Proficient Pilot

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Proficient Pilot

Pilot Magazine | May 01, 2010

My last international flight for TWA was in 1998 and involved navigating across large chunks of ocean by following a magenta line on a moving-map display from coast-out to coast-in. It was little different than the way we now use GPS, a matter of flying direct from one waypoint to the next.

Proficient Pilot: 3 in 1

Pilot Magazine | Apr 01, 2010

I marvel at how newspaper columnists develop ideas for numerous columns every month while I have such difficulty coming up with just one. So it was this month as I scrounged through my file of scribbled notes intended to remind me of possible column ideas.

Proficient Pilot

Pilot Magazine | Mar 01, 2010

I have celebrated 71 years on Earth, including 27,000 hours above it. Spending the equivalent of three years in a cockpit nurtures a perspective that gives one the right to reflect on events aeronautical with some credibility.

Proficient Pilot

Pilot Magazine | Feb 01, 2010

Reading Rod Machado’s column about fuel gauges (“License to Learn: Show Me the Money,” January 2010 AOPA Pilot), I was reminded of one of the most bizarre experiences of my aviation career. (Keep writing, Rod; I am approaching the point where I can use all the reminders I can get.) My ex-wife and I were visiting South Africa with friends Jack and Donna.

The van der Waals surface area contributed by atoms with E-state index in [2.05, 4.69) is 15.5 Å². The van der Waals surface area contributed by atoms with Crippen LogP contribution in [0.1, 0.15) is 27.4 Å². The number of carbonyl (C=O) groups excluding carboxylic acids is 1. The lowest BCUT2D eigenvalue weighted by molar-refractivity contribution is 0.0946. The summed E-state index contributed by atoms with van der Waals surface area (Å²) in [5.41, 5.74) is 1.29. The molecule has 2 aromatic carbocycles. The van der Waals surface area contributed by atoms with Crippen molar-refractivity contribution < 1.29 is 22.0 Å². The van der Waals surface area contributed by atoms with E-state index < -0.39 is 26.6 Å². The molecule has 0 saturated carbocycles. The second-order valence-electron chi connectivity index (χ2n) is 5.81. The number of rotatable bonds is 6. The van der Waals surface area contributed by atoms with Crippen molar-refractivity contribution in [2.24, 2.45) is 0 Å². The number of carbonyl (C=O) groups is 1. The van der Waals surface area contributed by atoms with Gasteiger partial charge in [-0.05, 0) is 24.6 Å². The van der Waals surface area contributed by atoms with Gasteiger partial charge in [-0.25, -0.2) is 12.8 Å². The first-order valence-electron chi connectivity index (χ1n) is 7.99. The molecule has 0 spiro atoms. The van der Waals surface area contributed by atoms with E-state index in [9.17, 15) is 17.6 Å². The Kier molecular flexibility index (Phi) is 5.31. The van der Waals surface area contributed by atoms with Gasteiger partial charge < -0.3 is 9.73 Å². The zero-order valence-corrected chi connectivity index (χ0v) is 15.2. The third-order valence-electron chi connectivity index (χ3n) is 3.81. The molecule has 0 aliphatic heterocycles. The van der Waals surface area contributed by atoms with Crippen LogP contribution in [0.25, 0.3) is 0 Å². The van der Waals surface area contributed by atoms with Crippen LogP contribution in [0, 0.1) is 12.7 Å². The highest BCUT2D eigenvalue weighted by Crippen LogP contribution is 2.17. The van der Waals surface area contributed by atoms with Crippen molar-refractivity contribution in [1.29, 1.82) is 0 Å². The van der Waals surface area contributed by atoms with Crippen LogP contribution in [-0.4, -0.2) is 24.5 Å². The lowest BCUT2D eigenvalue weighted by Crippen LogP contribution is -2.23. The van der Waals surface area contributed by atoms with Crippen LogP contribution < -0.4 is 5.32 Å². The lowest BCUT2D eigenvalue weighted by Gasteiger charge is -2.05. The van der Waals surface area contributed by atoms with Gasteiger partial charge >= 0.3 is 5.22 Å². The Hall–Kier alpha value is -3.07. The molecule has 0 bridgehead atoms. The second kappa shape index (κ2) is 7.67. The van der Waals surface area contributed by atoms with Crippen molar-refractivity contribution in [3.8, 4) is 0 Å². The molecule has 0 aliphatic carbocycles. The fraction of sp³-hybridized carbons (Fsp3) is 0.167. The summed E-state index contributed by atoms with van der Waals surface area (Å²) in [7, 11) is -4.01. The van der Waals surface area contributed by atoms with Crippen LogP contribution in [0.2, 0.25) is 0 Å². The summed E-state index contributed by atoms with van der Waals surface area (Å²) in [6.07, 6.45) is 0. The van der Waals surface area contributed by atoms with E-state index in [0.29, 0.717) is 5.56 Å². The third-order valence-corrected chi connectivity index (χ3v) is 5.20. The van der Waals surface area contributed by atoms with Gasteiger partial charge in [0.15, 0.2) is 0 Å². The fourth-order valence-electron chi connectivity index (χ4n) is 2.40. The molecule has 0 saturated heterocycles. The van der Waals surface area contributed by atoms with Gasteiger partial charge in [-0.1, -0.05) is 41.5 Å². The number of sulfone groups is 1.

Proficient Pilot

Pilot Magazine | Jan 01, 2010

Before and following my retirement from TWA, the most common question asked me by nonpilots has been, “What was the most harrowing [or equivalent adjective] emergency [or equivalent noun] that ever happened to you?” I always feel a little apologetic when I reply that I have not had any seriously threatening events as an airline pilot. A little disappointed, they usually then ask, “Well, what about engine failures? Surely you must have had some of those.” The truth is that during my 53,322 jet-engine hours with TWA, I never had so much as one failure.

Proficient Pilot

Article | Dec 08, 2009

Several local pilots and I were huddled in the Waypoint Restaurant at the Camarillo Airport sheltering ourselves from a rare October rainstorm that was scudding across Southern California. The discussion du jour eventually evolved into recollections of our most memorable flights.

Proficient Pilot

Article | Nov 02, 2009

Believe it or not, this really happened. I was administering a flight review to a 2,100-hour private pilot who had been flying his own Beech V35B Bonanza for almost 15 years.

Proficient Pilot

Pilot Magazine | Oct 01, 2009

I apparently had passed the oral examination for my instrument rating, and it was time for the checkride. The airplane was a red Stinson Station Wagon, a comfortable old taildragger equipped with a low-frequency receiver and gauges barely sufficient for instrument flight (no gyros).

Proficient Pilot

Pilot Magazine | Sep 01, 2009

A friend, Steve Kivo, called excitedly, “Hey, Barry, how would you like to see that electric airplane from China?” A rhetorical question; he knew that I would. “It’s being flight-tested here in Camarillo.

Proficient Pilot

Article | Aug 03, 2009

One challenging aspect of being an instrument instructor is teaching instrument approaches. In major metropolitan areas, the CFII must cope with busy controllers, clearance delays, and so much VFR traffic that it can be impossible to complete an instrument approach (and the missed approach) because of VFR traffic in the pattern.